The US Dollar Declines as a Global Reserve Currency
The United States currency, the almighty dollar, as of the final quarter of 2017, has seen its share of the global currency reserves decline. This was reported by the International Monetary Fund (IMF).
The dollar fell to a four year low. Other currencies, such as China’s yuan have seen their share of global currency reserves increase. This is according to the IMF data and reported this weekend in the Business Times.
The U.S. dollar’s share of the global currency reserves fell in the final quarter of 2017 to 62.7 percent from 63.5 percent seen in the third quarter of 2017. This was according to the report released on Friday.
The report also indicated that the euro’s share in Global Currency reserves was at its largest since the fourth quarter of 2014. The Japanese yen’s share of currency reserves recovered from its decline in the third quarter to 4.89 per cent. This was the yen’s largest representation since the fourth quarter of 2002.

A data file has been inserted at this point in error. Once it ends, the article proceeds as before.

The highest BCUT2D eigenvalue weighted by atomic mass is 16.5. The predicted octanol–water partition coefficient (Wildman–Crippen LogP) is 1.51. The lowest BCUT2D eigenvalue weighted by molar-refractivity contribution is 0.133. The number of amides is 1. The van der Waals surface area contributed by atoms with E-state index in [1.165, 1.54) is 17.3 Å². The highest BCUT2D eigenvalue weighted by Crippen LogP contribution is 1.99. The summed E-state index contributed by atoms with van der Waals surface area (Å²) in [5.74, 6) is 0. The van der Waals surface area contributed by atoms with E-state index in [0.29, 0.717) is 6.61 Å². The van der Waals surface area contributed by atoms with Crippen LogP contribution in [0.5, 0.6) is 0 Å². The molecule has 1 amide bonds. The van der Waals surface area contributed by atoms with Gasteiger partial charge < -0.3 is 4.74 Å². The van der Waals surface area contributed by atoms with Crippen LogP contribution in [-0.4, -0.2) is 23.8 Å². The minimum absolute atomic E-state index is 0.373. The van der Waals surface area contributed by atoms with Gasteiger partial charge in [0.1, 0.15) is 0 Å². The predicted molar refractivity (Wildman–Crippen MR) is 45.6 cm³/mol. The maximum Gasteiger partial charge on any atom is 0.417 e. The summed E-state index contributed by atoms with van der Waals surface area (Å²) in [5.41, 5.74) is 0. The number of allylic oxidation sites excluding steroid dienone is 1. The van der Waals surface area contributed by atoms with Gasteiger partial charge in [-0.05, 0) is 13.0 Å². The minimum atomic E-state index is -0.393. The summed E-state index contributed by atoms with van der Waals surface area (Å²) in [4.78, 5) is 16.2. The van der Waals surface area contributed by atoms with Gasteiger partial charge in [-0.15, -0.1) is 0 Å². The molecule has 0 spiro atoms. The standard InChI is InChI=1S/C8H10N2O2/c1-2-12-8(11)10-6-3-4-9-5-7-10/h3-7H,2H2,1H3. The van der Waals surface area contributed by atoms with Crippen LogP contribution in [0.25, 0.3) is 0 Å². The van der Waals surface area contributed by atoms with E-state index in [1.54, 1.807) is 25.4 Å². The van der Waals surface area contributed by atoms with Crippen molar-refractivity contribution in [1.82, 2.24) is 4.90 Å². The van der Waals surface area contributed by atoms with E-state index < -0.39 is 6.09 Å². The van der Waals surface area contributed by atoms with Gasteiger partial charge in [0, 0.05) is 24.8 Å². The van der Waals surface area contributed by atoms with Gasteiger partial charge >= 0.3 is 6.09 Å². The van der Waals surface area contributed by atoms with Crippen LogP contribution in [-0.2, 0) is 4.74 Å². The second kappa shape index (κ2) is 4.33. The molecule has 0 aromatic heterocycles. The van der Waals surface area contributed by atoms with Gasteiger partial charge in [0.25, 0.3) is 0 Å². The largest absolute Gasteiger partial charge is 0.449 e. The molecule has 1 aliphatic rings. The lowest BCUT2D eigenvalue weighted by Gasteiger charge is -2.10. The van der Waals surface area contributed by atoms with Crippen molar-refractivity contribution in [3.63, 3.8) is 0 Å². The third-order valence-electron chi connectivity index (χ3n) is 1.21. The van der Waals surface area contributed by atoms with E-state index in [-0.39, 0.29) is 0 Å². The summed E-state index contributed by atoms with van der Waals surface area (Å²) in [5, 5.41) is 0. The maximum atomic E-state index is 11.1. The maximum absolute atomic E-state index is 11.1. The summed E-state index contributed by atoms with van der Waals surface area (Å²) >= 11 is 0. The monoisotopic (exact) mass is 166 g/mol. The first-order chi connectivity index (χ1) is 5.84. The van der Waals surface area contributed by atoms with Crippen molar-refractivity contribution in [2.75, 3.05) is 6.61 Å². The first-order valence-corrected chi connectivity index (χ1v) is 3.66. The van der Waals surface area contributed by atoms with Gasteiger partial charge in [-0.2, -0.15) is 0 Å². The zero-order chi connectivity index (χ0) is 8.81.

In the article, Steven Englander, head of research and strategy with Rafiki Capital Management, explains that
reserve managers in Q4 liked (yen) and ‘other currencies‘, the limited (US dollar) buying is not surprising. Reserve managers buy (US dollar) when they have to – they rarely want to buy.
China’s Global Currency Reserves also Increase
The Chinese Renminbi, better known in the Forex world as the yuan, saw its share of the global currency reserves come in at 1.23 per cent. This was an increase from 1.12 percent in the third quarter of 2017. The IMF said that the yuan’s share of central bank holdings increase for the first time in the fourth quarter of 2016.
China’s top five commercial banks have seen bigger annual profits. They also expect business conditions to improve further this year. This will be thanks, in part to Beijing’s, crackdown on shadow financing. Also high leverage, with their corporate lenders, makes core banking even more profitable.
There are elements that the International Monetary Fund does not account for. Global unallocated reserves were down to $1.41 trillion from $1.65 trillion in the third quarter.
Unallocated reserves represented 12.31 percent of total global Forex reserves. They fell 14.6 percent reported in the third quarter of last year. In all likelihood, Forex traders believe that part of China’s reserves were in the unallocated reserve pool.
Also, in the IMF report, The British pound(GBP), Swiss franc, Australian Dollar and the Canadian dollar saw their shares in global reserves increase a bit from the third quarter.